Russell Lynch: Slim pickings for players in a building industry on shaky foundations

Outlook "If we're not careful, construction is going to end up like the food industry: the clients squeeze so much, god knows what will get into the supply chain." Welcome to Britain's building industry, 2013. When senior industry executives talk like this, you have to wonder how long it will be before the industry uncovers its equivalent of horse meat in the Findus lasagne.

Contracting was always a tough game at the best of times: wafer-thin margins in return for shouldering huge risks, and a host of punitive penalty clauses if you're a second late delivering the complicated colossus worked up by a precious architect whose "vision" doesn't involve many straight lines.

The industry also runs on cash: everybody is trying to hang on to it as long as possible, from the main contractor down to a lengthy list of subcontractors all trying to get their money off each other. A lot of the time it ends up in court, which is why the industry is the biggest source of case law in the country.

And those were the good years. It's 10 times worse these days. Building firms are scrabbling around for scarce work and tales of "suicide bidding" – taking on jobs at a loss to keep the cash tills rolling – abound.

The industry has shrunk by more than 18 per cent since the beginning of the recession in early 2008. "I don't know what we would have done without the Olympics and Crossrail," says another chief.

The woes of Severfield-Rowen, the UK's biggest structural steel firm, show how easy it is to have a bad contract blow up in your face. The company has 70 contracts, but one duffer, the Cheesegrater skyscraper in the City, will cost it £9.9m.

Severfield has undoubtedly made big mistakes, but the way these projects are procured are a recipe for disaster in any case. In today's cut-throat world it's all about lump-sum, fixed-price contracts. The bank lending the money to a developer lucky enough to get a pre-let for its office building wants absolute certainty on cost, so the developer passes on the risk to the main builder, who passes it all the way down the supply chain. There's no flex for rising steel or oil costs – a deal is a deal and you deliver no matter what.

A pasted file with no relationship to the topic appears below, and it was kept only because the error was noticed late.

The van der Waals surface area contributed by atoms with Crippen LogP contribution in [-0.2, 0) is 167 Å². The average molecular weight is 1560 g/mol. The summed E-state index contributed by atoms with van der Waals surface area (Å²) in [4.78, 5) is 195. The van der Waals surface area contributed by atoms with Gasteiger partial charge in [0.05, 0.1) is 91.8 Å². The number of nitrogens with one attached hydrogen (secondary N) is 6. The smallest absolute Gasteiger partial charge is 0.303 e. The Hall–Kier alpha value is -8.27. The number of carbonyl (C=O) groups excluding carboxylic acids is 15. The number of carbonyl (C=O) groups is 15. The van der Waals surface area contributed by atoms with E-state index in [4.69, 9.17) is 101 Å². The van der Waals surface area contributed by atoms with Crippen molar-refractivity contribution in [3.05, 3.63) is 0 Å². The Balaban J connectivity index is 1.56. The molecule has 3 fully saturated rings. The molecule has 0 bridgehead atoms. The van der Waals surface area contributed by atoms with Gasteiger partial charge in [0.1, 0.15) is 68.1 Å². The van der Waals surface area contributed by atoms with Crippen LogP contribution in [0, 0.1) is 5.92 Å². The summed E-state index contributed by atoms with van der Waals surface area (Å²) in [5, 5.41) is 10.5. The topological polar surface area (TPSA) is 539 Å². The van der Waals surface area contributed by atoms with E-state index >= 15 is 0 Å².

The most infamous example of this potentially fatal procurement method is the Wembley stadium, which was a year late. Australian builder Multiplex signed up to build it for £757m, failed miserably, and eventually ended up being taken over.

The sad thing is that it didn't have to be like this. A decade ago industry reformers like former CBI president Sir John Egan tried to get clients and their builders working together rather than arm-wrestling. But as the economy turned south, the industry's worst instincts came to the fore. In the public sector, where things are still slightly more enlightened, a 7 per cent cut in spending since 2010 and not much visibility on projects beyond the current spending review period gives firms little incentive to change habits.

Back to the "horse meat". Buildings won't necessary fall over, but they won't be as good. "You have to go to the second and third division subcontractors, so the quality goes down," says one executive. After years of improvement, and despite the fact that the industry is smaller, workplace deaths are also on the rise again after a trough in 2009/10. As more corners are cut, the squeeze comes with a human cost.

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